In October 1974, the Arab League recognized the PLO as the “sole legitimate representative of the Palestinian people,” and granted it full membership. A month later, Arafat became the first non-state leader to address the United Nations General Assembly.
In 1982, the PLO leadership moved its bases to Tunisia, where it remained until it relocated to Gaza in 1994.
The First Intifada, a Palestinian uprising against Israeli occupation of the West Bank and Gaza, started in 1987 and ended around 1991.
This period of bloody conflict triggered a peace process, known as the Oslo Accords. Arafat signed a series of treaties with Israeli Prime Minister Yitzhak Rabin. The two leaders were jointly awarded the Nobel Peace Prize in 1994.
The first Oslo Accord agreement was signed in 1993, and the second in 1995.
The Oslo Accords established the Palestinian National Authority (PA), which functions as an agency of the PLO, to govern parts of Gaza and the West Bank. They also created a timetable for Israel to gradually withdraw from key territories.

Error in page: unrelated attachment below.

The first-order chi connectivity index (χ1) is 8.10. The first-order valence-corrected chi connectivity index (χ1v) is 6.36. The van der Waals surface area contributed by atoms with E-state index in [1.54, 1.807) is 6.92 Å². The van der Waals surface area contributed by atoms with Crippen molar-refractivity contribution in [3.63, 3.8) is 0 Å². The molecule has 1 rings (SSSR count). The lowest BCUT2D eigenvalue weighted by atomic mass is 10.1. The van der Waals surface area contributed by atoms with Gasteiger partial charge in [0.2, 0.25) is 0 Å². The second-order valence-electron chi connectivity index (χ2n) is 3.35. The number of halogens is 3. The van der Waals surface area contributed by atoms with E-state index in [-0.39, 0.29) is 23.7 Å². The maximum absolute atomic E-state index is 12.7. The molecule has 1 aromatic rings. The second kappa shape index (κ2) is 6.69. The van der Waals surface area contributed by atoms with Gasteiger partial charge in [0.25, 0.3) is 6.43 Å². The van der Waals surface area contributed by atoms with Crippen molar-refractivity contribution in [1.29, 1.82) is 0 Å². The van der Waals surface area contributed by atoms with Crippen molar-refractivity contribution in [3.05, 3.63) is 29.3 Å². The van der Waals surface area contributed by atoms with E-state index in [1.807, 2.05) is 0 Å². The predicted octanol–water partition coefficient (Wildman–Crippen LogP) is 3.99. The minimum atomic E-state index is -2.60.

In 1994, Arafat returned to Gaza to head up the PA, after being exiled for 27 years.
However, peace between the Israelis and Palestinians was short-lived. The Second Intifada, another period of bloody conflict, took place from 2000 to 2005.
Hamas Takes Over
In 2006, a Sunni Islamist militant group called Hamas won the majority in the Palestinian Legislative Council elections.
Conflict between the ruling Fatah and Hamas led to violence in 2007, when Hamas defeated Fatah in a battle for Gaza. The two PA areas were run by separate factions, with Fatah ruling the West Bank and Hamas ruling Gaza.
In 2014, Hamas and Fatah agreed to a deal that would form a unified national Palestinian government.
Hamas has a reputation of carrying out terrorist acts. In fact, many countries consider the group to be a terrorist organization, while others regard them as a political party.
Hamas has been on the U.S. State Department’s list of terrorist organizations since 1997.
Structure of PLO
The PLO consists of the following main bodies: